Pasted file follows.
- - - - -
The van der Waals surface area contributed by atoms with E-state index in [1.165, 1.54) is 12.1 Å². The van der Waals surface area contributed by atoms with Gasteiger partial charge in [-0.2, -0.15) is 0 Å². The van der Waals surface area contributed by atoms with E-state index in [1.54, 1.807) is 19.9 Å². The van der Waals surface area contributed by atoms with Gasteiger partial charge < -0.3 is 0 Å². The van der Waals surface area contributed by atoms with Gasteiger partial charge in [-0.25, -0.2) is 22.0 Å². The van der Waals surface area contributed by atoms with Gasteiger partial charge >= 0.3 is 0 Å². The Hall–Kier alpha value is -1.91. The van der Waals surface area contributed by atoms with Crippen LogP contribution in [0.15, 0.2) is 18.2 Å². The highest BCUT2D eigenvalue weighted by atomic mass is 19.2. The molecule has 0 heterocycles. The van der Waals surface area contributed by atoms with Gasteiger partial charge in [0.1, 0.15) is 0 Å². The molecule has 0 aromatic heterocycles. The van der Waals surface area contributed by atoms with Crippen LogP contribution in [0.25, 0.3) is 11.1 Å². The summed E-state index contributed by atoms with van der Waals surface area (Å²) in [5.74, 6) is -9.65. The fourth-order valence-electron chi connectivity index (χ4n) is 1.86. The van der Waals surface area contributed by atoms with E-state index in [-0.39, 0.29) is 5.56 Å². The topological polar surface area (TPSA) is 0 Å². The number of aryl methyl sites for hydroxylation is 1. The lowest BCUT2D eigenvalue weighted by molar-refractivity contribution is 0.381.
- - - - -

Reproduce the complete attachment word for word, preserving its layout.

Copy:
The van der Waals surface area contributed by atoms with E-state index in [1.165, 1.54) is 12.1 Å². The van der Waals surface area contributed by atoms with Gasteiger partial charge in [-0.2, -0.15) is 0 Å². The van der Waals surface area contributed by atoms with E-state index in [1.54, 1.807) is 19.9 Å². The van der Waals surface area contributed by atoms with Gasteiger partial charge < -0.3 is 0 Å². The van der Waals surface area contributed by atoms with Gasteiger partial charge in [-0.25, -0.2) is 22.0 Å². The van der Waals surface area contributed by atoms with Gasteiger partial charge >= 0.3 is 0 Å². The Hall–Kier alpha value is -1.91. The van der Waals surface area contributed by atoms with Crippen LogP contribution in [0.15, 0.2) is 18.2 Å². The highest BCUT2D eigenvalue weighted by atomic mass is 19.2. The molecule has 0 heterocycles. The van der Waals surface area contributed by atoms with Gasteiger partial charge in [0.1, 0.15) is 0 Å². The molecule has 0 aromatic heterocycles. The van der Waals surface area contributed by atoms with Crippen LogP contribution in [0.25, 0.3) is 11.1 Å². The summed E-state index contributed by atoms with van der Waals surface area (Å²) in [5.74, 6) is -9.65. The fourth-order valence-electron chi connectivity index (χ4n) is 1.86. The van der Waals surface area contributed by atoms with E-state index in [-0.39, 0.29) is 5.56 Å². The topological polar surface area (TPSA) is 0 Å². The number of aryl methyl sites for hydroxylation is 1. The lowest BCUT2D eigenvalue weighted by molar-refractivity contribution is 0.381.